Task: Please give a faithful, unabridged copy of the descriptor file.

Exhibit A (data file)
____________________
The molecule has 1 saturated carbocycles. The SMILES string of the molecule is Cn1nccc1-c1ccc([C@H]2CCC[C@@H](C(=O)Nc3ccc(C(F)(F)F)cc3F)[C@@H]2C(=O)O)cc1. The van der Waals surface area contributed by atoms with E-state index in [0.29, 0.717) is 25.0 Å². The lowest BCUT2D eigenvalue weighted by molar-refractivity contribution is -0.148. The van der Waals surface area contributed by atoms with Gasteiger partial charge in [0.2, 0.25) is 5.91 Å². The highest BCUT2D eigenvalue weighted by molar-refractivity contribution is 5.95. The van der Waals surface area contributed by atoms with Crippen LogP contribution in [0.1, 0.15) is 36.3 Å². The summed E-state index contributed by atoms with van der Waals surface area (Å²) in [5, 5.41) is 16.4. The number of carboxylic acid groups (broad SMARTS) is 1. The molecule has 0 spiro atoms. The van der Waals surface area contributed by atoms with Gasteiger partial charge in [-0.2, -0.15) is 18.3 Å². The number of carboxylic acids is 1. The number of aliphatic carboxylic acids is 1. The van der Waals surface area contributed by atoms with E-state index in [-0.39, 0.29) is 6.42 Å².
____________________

The molecule has 1 saturated carbocycles. The SMILES string of the molecule is Cn1nccc1-c1ccc([C@H]2CCC[C@@H](C(=O)Nc3ccc(C(F)(F)F)cc3F)[C@@H]2C(=O)O)cc1. The van der Waals surface area contributed by atoms with E-state index in [0.29, 0.717) is 25.0 Å². The lowest BCUT2D eigenvalue weighted by molar-refractivity contribution is -0.148. The van der Waals surface area contributed by atoms with Gasteiger partial charge in [0.2, 0.25) is 5.91 Å². The highest BCUT2D eigenvalue weighted by molar-refractivity contribution is 5.95. The van der Waals surface area contributed by atoms with Crippen LogP contribution in [0.1, 0.15) is 36.3 Å². The summed E-state index contributed by atoms with van der Waals surface area (Å²) in [5, 5.41) is 16.4. The number of carboxylic acid groups (broad SMARTS) is 1. The molecule has 0 spiro atoms. The van der Waals surface area contributed by atoms with Gasteiger partial charge in [-0.2, -0.15) is 18.3 Å². The number of carboxylic acids is 1. The number of aliphatic carboxylic acids is 1. The van der Waals surface area contributed by atoms with E-state index in [-0.39, 0.29) is 6.42 Å².